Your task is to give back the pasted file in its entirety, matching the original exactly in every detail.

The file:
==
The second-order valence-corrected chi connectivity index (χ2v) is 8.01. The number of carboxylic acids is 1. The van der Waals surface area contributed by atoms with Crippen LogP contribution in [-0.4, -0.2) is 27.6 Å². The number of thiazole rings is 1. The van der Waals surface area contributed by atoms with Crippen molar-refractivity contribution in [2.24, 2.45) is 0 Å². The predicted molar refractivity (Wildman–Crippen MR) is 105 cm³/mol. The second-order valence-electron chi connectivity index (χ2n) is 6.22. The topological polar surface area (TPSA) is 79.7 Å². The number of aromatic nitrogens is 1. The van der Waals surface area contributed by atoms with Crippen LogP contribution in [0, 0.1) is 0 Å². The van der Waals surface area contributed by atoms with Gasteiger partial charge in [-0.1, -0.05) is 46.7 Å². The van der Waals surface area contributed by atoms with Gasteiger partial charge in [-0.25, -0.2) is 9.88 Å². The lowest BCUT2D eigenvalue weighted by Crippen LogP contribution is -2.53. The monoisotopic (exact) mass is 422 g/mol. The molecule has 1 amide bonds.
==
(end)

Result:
The second-order valence-corrected chi connectivity index (χ2v) is 8.01. The number of carboxylic acids is 1. The van der Waals surface area contributed by atoms with Crippen LogP contribution in [-0.4, -0.2) is 27.6 Å². The number of thiazole rings is 1. The van der Waals surface area contributed by atoms with Crippen molar-refractivity contribution in [2.24, 2.45) is 0 Å². The predicted molar refractivity (Wildman–Crippen MR) is 105 cm³/mol. The second-order valence-electron chi connectivity index (χ2n) is 6.22. The topological polar surface area (TPSA) is 79.7 Å². The number of aromatic nitrogens is 1. The van der Waals surface area contributed by atoms with Crippen LogP contribution in [0, 0.1) is 0 Å². The van der Waals surface area contributed by atoms with Gasteiger partial charge in [-0.1, -0.05) is 46.7 Å². The van der Waals surface area contributed by atoms with Gasteiger partial charge in [-0.25, -0.2) is 9.88 Å². The lowest BCUT2D eigenvalue weighted by Crippen LogP contribution is -2.53. The monoisotopic (exact) mass is 422 g/mol. The molecule has 1 amide bonds.